Molly Van is in the middle as a mountain of snow.

Collected June 1, 1962 by George Foss from Dan Tate, Fancy Gap, Virginia. Printed by W.K. McNeil in Southern Folk Ballads (Little Rock: August House Publishers, 1987).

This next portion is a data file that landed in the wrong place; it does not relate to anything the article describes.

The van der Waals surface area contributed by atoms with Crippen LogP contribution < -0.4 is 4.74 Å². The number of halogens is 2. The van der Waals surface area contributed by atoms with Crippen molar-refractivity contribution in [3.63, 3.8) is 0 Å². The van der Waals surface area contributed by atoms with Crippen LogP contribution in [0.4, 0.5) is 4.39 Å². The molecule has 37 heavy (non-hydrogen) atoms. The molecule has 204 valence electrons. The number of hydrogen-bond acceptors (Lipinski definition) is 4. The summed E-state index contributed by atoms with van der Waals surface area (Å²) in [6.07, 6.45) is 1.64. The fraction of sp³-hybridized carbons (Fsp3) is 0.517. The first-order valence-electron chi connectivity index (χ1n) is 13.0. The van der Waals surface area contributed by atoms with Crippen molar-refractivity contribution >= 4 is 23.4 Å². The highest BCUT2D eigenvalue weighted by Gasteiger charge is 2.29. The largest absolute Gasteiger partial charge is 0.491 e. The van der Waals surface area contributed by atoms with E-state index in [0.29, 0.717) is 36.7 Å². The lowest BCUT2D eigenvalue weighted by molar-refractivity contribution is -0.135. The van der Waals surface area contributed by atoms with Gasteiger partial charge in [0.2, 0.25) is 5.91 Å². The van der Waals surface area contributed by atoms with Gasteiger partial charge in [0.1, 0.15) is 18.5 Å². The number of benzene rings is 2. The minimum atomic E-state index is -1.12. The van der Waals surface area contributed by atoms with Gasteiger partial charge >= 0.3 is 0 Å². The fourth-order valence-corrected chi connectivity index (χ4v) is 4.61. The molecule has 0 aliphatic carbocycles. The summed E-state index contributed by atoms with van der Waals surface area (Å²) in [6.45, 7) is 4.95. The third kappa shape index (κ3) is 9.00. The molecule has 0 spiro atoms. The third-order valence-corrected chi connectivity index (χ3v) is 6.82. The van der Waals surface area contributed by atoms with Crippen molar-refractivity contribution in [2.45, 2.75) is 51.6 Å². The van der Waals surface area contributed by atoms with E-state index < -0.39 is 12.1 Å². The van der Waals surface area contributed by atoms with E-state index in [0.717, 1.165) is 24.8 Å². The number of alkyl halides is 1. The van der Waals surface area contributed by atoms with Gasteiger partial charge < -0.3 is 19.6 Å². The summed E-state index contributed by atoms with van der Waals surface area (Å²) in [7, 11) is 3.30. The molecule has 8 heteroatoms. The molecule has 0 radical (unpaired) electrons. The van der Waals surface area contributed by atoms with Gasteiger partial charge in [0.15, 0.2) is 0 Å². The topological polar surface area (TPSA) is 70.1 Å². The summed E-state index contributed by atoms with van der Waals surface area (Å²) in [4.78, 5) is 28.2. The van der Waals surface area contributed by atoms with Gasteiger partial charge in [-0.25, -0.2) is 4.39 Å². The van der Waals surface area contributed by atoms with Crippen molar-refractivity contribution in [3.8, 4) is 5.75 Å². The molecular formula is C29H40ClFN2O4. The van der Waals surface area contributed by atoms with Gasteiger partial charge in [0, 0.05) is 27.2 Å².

"Some collectors have found this ballad especially appealing and have waxed rhapsodic about it. Cecil Sharp thought it 'a strange admixture of fancy with matter of fact,' opining that it might be a survival from either the Celtic or Norse past. Alas for his theory, it is a British broadside that first appeared in print in Robert Jamieson's Popular Ballads and Songs (1806) under the title 'Lord Kenneth and Fair Ellinour.' Jamieson had it from Professor Robert Scott of King's College, Aberdeen, who had taken it down from the recitation of one of his maids. Apparently, the ballad was kwown in Scotland as 'Peggy Baun' and it has come to be known traditionally in America under several different titles including 'Molly Vaughn', 'Polly Van', 'Molly Banding', 'Molly Vaunders', 'Polly Bon', and 'Polly Bond'. Generally, though, it is known in the United States as 'Molly Bawn' or 'Shooting of His Dear'. There is little variation on the basic story type although some versions lack the appearance of Molly's ghost to free her lover from the murder charge. The loss of this detail in many versions is probably part of the general American tendency to lose supernatural elements. Even so, most such texts have been regarded as incomplete by their singers, indicating either that some words were forgotten or that they never knew the complete ballad. Most texts have the man named Jimmy or Jimmy Randall, although in several versions he is unnamed and referred to as 'her true love' or in some similar way."